IT Management

For almost four decades, IBM has built upon its mainframe platform’s strengths. Through multiple hardware generations, thousands of companies worldwide have run strategic operations on “blue” hardware. Starting with the System/360, announced in 1964, through the System/370 in the 1970s, System/370-XA and -ESA in the 1980s, and then the System/390 in the 1990s, the IBM mainframe stood apart from the crowd for its Reliability, Availability and Serviceability (RAS) and power.

IBM supports four main operating systems (OSes) for the mainframe:

  1. z/OS (formerly called OS/390 and MVS, and before that, OS/360), an industrial-strength, transaction-oriented system for business use;
  2. z/VM (formerly VM/ ESA, VM/XA and VM/SP, and before that, VM/370), a flexible, general computing system originally designed for testing and development, but also used for widely varied applications across the spectrum;
  3. VSE/ESA (formerly DOS/ VSE), a smaller, transaction-oriented system;
  4. Transaction Processing Facility (TPF), formerly Airline Control Program, a fast transaction processing environment used by banks, airlines, and credit card processors.

Linux for the mainframe is also up-and-coming (see a related article on page 24).

In October 2000, IBM consolidated its hardware across architecture lines into a single brand — eServer. Instead of selling four separate families of machines with separate management, sales objectives, and identities — customers now purchase eServer solutions. The four hardware architectures endure, of course (see Figure 1), but the goal of the consolidation was to allow a single IBM sales representative to sell the appropriate solution for a problem. No longer must customers discuss mainframe solutions with a mainframe representative, Unix solutions with an RS/6000 representative, etc.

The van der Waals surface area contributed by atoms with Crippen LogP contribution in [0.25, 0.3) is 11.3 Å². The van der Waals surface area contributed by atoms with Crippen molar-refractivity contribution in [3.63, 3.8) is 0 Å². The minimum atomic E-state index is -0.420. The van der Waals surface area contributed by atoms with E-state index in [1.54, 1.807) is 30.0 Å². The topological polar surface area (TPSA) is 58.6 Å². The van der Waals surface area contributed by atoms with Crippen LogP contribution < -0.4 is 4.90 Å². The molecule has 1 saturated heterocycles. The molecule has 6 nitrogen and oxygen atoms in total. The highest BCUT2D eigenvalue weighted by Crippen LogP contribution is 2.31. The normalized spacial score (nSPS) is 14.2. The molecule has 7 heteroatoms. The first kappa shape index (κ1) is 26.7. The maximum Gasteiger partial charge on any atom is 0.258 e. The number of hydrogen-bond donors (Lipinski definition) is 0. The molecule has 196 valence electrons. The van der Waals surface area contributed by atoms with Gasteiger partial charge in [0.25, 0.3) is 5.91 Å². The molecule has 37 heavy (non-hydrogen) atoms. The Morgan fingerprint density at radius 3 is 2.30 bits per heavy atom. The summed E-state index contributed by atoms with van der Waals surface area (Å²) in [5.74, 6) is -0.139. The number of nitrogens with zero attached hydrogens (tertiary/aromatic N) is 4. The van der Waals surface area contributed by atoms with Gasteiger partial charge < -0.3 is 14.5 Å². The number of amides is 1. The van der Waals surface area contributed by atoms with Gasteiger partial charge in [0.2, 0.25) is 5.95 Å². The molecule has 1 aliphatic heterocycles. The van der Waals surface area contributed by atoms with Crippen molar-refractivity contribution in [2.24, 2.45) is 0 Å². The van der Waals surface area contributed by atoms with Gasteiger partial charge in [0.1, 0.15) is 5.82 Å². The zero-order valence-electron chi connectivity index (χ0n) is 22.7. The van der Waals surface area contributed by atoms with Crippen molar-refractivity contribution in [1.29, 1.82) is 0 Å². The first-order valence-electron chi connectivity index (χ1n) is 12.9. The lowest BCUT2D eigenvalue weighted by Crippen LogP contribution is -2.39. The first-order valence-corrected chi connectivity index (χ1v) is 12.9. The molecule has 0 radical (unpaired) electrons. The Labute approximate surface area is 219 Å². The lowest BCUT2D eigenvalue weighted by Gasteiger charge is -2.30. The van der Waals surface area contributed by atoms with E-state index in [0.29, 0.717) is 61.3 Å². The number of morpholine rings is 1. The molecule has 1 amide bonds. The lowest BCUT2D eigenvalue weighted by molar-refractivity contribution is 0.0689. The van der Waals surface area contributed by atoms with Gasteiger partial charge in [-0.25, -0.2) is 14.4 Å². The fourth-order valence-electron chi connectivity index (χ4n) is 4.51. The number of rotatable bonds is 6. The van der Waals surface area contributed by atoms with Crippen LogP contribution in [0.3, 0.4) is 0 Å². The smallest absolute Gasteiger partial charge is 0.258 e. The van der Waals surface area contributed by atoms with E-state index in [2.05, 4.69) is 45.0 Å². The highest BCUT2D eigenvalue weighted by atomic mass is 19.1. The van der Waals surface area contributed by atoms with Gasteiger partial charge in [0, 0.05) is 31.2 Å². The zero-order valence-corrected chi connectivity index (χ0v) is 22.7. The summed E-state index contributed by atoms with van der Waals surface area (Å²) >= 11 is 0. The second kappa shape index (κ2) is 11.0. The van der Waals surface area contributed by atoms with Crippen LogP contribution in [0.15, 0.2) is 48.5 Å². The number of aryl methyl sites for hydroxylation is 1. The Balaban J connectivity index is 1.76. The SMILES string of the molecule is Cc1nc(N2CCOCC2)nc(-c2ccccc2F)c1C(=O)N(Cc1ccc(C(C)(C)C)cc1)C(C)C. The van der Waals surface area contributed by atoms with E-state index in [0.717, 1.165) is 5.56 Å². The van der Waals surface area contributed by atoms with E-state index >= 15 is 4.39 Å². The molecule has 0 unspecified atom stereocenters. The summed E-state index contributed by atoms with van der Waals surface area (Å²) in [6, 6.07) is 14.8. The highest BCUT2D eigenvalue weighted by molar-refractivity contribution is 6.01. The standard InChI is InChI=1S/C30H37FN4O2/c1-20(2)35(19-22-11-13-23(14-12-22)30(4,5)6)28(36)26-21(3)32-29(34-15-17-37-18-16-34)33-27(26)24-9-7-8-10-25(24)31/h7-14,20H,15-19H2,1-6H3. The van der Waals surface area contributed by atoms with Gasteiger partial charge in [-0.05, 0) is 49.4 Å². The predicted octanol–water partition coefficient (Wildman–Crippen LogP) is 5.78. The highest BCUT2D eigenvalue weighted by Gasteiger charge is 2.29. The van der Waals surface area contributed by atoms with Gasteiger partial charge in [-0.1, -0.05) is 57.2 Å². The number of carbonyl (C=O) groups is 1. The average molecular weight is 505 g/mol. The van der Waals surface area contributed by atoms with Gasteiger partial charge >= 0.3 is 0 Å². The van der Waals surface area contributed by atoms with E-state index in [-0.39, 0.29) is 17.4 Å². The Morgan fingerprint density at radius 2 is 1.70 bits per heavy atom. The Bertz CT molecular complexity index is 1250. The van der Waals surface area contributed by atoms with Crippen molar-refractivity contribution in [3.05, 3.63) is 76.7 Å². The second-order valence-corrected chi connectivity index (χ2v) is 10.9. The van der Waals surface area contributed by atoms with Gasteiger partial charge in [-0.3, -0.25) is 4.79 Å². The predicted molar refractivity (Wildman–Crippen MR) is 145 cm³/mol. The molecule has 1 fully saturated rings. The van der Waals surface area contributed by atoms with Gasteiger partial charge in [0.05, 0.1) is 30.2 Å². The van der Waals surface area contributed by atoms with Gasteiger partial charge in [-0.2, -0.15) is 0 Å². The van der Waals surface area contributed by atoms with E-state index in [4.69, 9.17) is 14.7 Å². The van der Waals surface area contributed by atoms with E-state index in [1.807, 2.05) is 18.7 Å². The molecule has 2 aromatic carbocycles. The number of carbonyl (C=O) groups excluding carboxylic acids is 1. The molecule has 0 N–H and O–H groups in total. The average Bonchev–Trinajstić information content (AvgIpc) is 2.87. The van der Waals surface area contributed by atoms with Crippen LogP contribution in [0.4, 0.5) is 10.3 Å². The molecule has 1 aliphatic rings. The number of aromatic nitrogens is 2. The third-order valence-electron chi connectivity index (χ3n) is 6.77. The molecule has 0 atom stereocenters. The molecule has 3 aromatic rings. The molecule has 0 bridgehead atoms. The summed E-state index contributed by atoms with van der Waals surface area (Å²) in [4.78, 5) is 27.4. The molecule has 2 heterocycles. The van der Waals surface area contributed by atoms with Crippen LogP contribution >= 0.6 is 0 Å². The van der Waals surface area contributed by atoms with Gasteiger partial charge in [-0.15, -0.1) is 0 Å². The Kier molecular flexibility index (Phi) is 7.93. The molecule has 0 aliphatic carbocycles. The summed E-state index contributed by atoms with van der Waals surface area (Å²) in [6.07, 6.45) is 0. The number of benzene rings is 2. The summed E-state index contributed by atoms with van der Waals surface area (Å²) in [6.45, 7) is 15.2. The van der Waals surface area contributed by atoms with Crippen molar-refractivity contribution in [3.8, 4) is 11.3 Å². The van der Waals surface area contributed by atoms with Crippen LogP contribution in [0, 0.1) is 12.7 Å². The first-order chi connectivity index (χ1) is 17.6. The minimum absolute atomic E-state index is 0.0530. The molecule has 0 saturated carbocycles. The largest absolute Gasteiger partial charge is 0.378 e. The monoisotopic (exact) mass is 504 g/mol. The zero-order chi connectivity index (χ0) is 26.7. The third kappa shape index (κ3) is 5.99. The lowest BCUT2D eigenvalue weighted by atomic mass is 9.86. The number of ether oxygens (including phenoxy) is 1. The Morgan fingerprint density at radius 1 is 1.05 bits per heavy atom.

The rebranding was risky, particularly for IBM’s mainframe division. Walking away from almost 40 years of brand equity could have been a disaster. Instead, the strategy has been extremely successful. The eServer name seems to have struck customers’ fancy, and reduced, somewhat, divisional infighting within IBM.

Previously, one group was sometimes prevented from introducing an offering that was viewed as competing with another IBM product. Consider, for example, the P/390, an add-on card in an IBM Intelbased server that emulates System/390 architecture, thus enabling small, relatively low-cost mainframe systems. It barely made it to market because the midrange (RS/6000) group worried that availability of small mainframes would cannibalize sales from their offerings. This was, of course, nonsense. Users with small mainframe workloads who were considering new hardware were asking themselves, “Do I stay on the mainframe, or do I go to Sun/Intel/HP/etc.?” rather than, “Which IBM machine should I buy?” So blocking the P/390, rather than helping one IBM division, would have instead helped IBM’s competitors.

As the hardware converged, the eServer concept also made sense from a manufacturing standpoint. Today, many peripherals can interoperate with multiple eServer hardware families, and this trend will continue. For example, Enterprise Storage Server (“Shark”) disk subsystems can be connected via:

  • Enterprise Systems CONnection (ESCON)
  • Small Computer System Interface (SCSI)
  • FIber CONnector (FICON)
  • Fibre Channel.

This means you can use it for all four eServer families. The eServer announcement also allowed IBM to leverage some of the long-recognized strengths of the mainframe across the eServer line. System/390 machines have offered hardware partitioning for over a decade. This facility, formally known as Processor Resource/ Systems Manager (PR/SM), is more commonly referred to as LPAR, for Logical PARtitioning. LPAR, in varying forms, is now available across the eServer line.

zSeries : More Than a New Name

2 Pages